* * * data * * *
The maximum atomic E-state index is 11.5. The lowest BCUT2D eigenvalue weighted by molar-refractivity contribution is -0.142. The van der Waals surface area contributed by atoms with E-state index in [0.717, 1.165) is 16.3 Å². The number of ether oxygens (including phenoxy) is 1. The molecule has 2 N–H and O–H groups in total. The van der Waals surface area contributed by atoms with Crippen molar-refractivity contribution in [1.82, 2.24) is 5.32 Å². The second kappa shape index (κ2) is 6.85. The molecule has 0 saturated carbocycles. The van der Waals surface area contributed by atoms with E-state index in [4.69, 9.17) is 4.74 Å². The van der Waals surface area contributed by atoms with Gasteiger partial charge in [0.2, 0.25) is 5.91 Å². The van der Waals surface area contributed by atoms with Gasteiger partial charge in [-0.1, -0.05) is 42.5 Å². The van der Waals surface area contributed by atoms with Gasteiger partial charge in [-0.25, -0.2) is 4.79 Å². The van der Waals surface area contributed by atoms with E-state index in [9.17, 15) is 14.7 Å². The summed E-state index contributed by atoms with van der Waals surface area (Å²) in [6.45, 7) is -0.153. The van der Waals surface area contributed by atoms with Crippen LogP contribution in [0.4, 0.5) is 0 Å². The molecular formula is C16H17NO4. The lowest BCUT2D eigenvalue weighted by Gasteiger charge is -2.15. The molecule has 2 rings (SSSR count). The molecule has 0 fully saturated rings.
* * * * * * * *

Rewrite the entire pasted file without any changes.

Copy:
The maximum atomic E-state index is 11.5. The lowest BCUT2D eigenvalue weighted by molar-refractivity contribution is -0.142. The van der Waals surface area contributed by atoms with E-state index in [0.717, 1.165) is 16.3 Å². The number of ether oxygens (including phenoxy) is 1. The molecule has 2 N–H and O–H groups in total. The van der Waals surface area contributed by atoms with Crippen molar-refractivity contribution in [1.82, 2.24) is 5.32 Å². The second kappa shape index (κ2) is 6.85. The molecule has 0 saturated carbocycles. The van der Waals surface area contributed by atoms with E-state index in [4.69, 9.17) is 4.74 Å². The van der Waals surface area contributed by atoms with Gasteiger partial charge in [0.2, 0.25) is 5.91 Å². The van der Waals surface area contributed by atoms with Gasteiger partial charge in [-0.1, -0.05) is 42.5 Å². The van der Waals surface area contributed by atoms with Gasteiger partial charge in [-0.25, -0.2) is 4.79 Å². The van der Waals surface area contributed by atoms with E-state index in [9.17, 15) is 14.7 Å². The summed E-state index contributed by atoms with van der Waals surface area (Å²) in [6.45, 7) is -0.153. The van der Waals surface area contributed by atoms with Crippen LogP contribution in [0.4, 0.5) is 0 Å². The molecular formula is C16H17NO4. The lowest BCUT2D eigenvalue weighted by Gasteiger charge is -2.15. The molecule has 2 rings (SSSR count). The molecule has 0 fully saturated rings.